1. Hypertension Control Initiative Programme:
  • The Hypertension Control Initiative Programme operates under the National Health Mission in India.
  • It has gained recognition for its positive impact on the country's primary healthcare system.
  • The Indian Hypertension Control Initiative (IHCI) is a five-year effort involving multiple stakeholders, including the Ministry of Health & Family Welfare, the Indian Council of Medical Research, State Governments, and WHO-India.
  1. Program Launch and Coverage:
  • As of December 2021, IHCI had been launched in 101 districts across 19 states in India.
  • IHCI has successfully enrolled over 2 million patients in more than 13,000 healthcare facilities.
  1. Enrollment Statistics in Phase I Districts:
  •  In the initial 26 Phase I districts where IHCI was implemented, approximately 22% of the estimated total number of individuals with hypertension in those districts were enrolled.

These government initiatives demonstrate a concerted effort to address hypertension in India through a collaborative approach involving various agencies and stakeholders, with a focus on expanding access to healthcare and improving hypertension control.

  Prominent Drugs for Hypertension

Medicines for high blood pressure include:

  • Water Pills (Diuretics): These drugs remove sodium and water from the body and are often the first choice for hypertension. Types include thiazide, loop, and potassium-sparing diuretics like chlorthalidone and hydrochlorothiazide.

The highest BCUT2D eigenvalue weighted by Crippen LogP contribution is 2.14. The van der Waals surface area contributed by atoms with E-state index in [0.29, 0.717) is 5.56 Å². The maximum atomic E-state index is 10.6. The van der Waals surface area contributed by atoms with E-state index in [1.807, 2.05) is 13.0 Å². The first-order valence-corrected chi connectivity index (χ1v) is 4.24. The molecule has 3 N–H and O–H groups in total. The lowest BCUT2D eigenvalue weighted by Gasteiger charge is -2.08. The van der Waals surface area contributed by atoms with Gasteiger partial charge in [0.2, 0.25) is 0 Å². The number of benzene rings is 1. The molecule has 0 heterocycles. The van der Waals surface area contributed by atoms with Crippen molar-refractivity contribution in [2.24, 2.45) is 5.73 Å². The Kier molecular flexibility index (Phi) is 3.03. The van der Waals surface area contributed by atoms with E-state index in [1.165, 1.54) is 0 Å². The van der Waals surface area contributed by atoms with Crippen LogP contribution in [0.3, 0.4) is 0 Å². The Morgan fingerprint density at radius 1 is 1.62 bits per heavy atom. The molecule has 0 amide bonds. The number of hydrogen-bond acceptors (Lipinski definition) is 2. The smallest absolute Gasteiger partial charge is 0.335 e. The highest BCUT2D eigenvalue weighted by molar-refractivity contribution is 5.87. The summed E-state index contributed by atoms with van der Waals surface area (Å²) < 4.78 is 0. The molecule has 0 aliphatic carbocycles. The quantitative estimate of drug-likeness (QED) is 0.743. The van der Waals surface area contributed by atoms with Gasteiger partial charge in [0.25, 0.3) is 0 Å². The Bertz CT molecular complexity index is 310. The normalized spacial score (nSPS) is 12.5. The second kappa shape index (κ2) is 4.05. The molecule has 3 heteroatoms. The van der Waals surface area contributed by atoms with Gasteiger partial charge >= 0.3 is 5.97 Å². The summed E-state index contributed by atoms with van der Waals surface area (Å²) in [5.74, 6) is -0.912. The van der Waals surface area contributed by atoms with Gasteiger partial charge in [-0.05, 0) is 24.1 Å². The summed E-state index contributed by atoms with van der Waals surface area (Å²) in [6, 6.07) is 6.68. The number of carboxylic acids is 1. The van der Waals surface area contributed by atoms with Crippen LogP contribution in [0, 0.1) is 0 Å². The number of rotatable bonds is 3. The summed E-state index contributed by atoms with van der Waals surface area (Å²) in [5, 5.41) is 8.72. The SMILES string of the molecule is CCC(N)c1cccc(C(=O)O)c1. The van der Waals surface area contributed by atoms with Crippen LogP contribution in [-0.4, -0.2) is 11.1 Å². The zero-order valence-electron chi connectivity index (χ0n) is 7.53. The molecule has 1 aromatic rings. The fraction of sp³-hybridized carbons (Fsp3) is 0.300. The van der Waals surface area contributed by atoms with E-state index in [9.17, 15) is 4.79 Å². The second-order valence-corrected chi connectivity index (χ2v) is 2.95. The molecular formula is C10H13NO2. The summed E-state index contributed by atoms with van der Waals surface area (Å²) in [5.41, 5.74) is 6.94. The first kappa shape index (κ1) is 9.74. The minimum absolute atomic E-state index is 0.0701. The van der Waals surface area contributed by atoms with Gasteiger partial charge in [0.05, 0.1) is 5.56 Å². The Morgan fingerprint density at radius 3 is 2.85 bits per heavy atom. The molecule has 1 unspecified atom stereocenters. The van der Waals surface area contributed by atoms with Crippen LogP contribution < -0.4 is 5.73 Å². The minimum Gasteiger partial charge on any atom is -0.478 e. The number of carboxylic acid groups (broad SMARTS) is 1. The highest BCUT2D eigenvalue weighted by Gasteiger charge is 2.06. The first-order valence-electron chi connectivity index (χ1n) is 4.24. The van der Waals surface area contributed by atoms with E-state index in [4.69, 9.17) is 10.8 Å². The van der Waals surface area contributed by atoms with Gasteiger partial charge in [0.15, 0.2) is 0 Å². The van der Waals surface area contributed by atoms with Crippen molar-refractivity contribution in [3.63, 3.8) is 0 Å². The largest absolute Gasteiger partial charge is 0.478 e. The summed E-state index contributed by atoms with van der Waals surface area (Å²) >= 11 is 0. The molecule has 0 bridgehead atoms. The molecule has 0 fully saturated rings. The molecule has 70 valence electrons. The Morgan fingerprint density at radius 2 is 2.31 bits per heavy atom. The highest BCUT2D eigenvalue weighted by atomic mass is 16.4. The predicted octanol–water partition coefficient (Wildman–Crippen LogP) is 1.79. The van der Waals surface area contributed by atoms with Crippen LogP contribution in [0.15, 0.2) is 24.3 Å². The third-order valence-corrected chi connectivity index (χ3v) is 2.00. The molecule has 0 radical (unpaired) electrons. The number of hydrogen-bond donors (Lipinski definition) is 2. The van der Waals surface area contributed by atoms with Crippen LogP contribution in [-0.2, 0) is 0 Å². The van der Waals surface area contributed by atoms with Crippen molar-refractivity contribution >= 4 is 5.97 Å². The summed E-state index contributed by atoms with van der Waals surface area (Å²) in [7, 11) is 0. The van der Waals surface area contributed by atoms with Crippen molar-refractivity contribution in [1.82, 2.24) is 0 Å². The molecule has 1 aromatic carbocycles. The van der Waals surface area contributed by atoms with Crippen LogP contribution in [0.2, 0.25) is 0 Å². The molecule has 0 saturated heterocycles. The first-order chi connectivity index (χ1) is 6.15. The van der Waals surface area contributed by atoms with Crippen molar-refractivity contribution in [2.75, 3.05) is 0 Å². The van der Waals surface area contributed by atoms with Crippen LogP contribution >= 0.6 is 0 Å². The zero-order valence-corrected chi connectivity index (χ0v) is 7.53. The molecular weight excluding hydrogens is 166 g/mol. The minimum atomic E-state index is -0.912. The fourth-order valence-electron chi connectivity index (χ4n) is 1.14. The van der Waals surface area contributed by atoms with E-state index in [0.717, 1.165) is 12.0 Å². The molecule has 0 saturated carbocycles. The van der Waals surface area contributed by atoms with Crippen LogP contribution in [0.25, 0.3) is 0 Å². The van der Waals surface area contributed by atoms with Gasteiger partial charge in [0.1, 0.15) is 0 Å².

• Angiotensin-Converting Enzyme (ACE) Inhibitors: They relax blood vessels by blocking the formation of a chemical that narrows them. Examples include lisinopril, benazepril, and captopril.
  • Angiotensin II Receptor Blockers (ARBs): These drugs also relax blood vessels but block the action of a natural chemical. Examples include candesartan and losartan.
  • Calcium Channel Blockers: These medications relax blood vessel muscles and some slow heart rate. Examples include amlodipine and diltiazem.
  • Alpha Blockers: Reduce nerve signals to blood vessels, lowering the effects of chemicals that narrow them. Examples include doxazosin and prazosin.
  • Alpha-Beta Blockers: Block nerve signals to blood vessels and slow the heartbeat, reducing blood volume. Examples include carvedilol and labetalol.
  • Beta Blockers: Reduce heart workload and widen blood vessels. Examples include atenolol and metoprolol, often used in combination with other drugs.
  • Aldosterone Antagonists: Used for resistant hypertension to block a chemical causing salt and fluid buildup. Examples are spironolactone and eplerenone.
  • Renin Inhibitors: Medication like aliskiren slows renin production, a kidney enzyme raising blood pressure.
  • Vasodilators: Prevent artery muscles from tightening, preventing narrowing. Examples include hydralazine and minoxidil.

  • Central-Acting Agents: These drugs stop the brain from increasing heart rate and narrowing blood vessels. Examples include clonidine, guanfacine, and methyldopa.